‘Future leaders’ call for stronger voice in net zero transition
Global survey reveals only 28 percent of young people feel ‘heard at leadership level’ on sustainability
Global survey reveals only 28 percent of young people feel ‘heard at leadership level’...
A global survey of young business professionals has revealed a growing appetite among the next generation of leaders to take a more active involvement in the journey to net zero.
With COP28 just one week away, KPMG’s ‘Leaders 2050’ team interviewed 363 young people from 38 countries to take a snapshot of their interest in the climate summit and their appetite for positive action and change on issues including the climate crisis.
An overwhelming 95 percent of the respondents – aged between 18 and 24 – revealed they wanted to be more involved in organizations’ sustainability-related decision-making processes, while more than half (58 percent) said they had a high awareness of global sustainability challenges.
Despite 81 percent of respondents believing the private sector ‘plays a critical role’ or ‘should play a larger role’ in the COP28 process, strikingly fewer than a third of those questioned (28 percent) felt they were being heard at leadership level on net zero and sustainability.
The research was conducted by Leaders 2050 – KPMG’s professional network for future leaders in all sectors who have an interest in net zero, clean growth and sustainability, with a focus on diversity and inclusion. The network’s mission is to equip the next generation with the skills, networks and purpose needed to drive towards a more sustainable future.
It should come as no surprise that the next generation of leaders have told us they’re passionate about sustainability and climate change and want to take a more active role. Where the survey does offer some striking insight is on the active role young people are taking in current dialogue. The decisions that are taken today at summits like COP28 will need to be implemented over the next few decades. That means the young professionals starting their corporate journey today will almost certainly be the people who actually need to implement those changes agreed on right now. They’ll also be the generation most impacted by the changes to our planet.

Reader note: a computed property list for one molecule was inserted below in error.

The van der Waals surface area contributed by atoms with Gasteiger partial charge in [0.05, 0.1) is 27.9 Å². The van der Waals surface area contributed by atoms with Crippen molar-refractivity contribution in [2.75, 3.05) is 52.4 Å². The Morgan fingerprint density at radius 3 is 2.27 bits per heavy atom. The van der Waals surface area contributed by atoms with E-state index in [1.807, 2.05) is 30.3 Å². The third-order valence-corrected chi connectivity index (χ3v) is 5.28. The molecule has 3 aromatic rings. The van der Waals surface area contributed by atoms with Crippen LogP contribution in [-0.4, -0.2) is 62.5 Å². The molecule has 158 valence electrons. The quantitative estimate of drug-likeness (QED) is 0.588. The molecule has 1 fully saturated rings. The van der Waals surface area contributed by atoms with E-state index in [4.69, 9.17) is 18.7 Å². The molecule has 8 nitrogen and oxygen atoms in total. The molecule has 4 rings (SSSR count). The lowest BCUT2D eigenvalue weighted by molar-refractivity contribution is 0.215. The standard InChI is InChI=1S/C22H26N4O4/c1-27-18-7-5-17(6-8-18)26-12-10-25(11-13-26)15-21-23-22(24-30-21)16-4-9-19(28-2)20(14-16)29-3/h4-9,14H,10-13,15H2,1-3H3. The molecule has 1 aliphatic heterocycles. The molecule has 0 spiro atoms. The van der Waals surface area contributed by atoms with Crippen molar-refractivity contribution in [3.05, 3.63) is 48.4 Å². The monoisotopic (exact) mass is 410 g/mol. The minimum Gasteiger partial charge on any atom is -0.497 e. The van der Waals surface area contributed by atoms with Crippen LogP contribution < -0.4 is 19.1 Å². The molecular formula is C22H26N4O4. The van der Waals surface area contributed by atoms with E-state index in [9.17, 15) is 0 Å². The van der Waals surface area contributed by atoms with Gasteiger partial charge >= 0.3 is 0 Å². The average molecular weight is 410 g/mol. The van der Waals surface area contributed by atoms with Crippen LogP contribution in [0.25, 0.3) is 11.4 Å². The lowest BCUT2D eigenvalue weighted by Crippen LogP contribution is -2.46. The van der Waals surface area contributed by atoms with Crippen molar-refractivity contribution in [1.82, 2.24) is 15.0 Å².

I’m proud of initiatives like Leaders 2050, which gives young people like me and those from often under-represented regions of the world a seat at the table. It’s a positive step in the right direction. What we now need to see is even bolder actions to ensure that the voice of young people is not only heard, but actively integrated into sustainability strategy, before it’s too late.
Global Decarbonization Associate at KPMG International, and Global Chair of Leaders 2050
With leaders and delegates arriving in the United Arab Emirates in a matter of days for COP28, the Leaders 2050 network has developed four key action points for decision makers, based on the survey findings:
1.Define ‘just transition’ and clarify how this concept intersects with all other COP 28 themes, including finance, accountability, and energy. Integrate ‘just transition’ and social impact considerations into decarbonization commitments and pathways.
2.Prioritize collaboration, to work with competitors, communities, multilateral organizations, governments, and NGOs to accelerate climate action.
3.Engage young leaders in your climate and ESG work (including at COP 28), creating an environment where they can contribute to solutions.
4.Prioritize ESG skills development for future leaders in areas like renewable energy and storage, energy-efficiency, measurement and reporting, and circular, low-waste manufacturing and operations.
It’s absolutely crucial that we acknowledge and embrace the voice of the next generation on sustainability issues and the broader journey to net zero. The stark reality is that what we do today will directly impact the leaders of tomorrow. Young people are more engaged and have more insight than ever before on the big ESG themes. If we choose to shut them out of the decision-making progress, we’re simply adding to the challenges facing the planet in the future. I’m delighted that KPMG’s Leaders 2050 network is sending delegates to the UAE and these young leaders will be playing an important role representing our global organization. Let’s see more of that across the whole corporate and political world and make space for all voices for positive change.
Climate Change and Decarbonization Leader and Global Head of Renewable Energy at KPMG International
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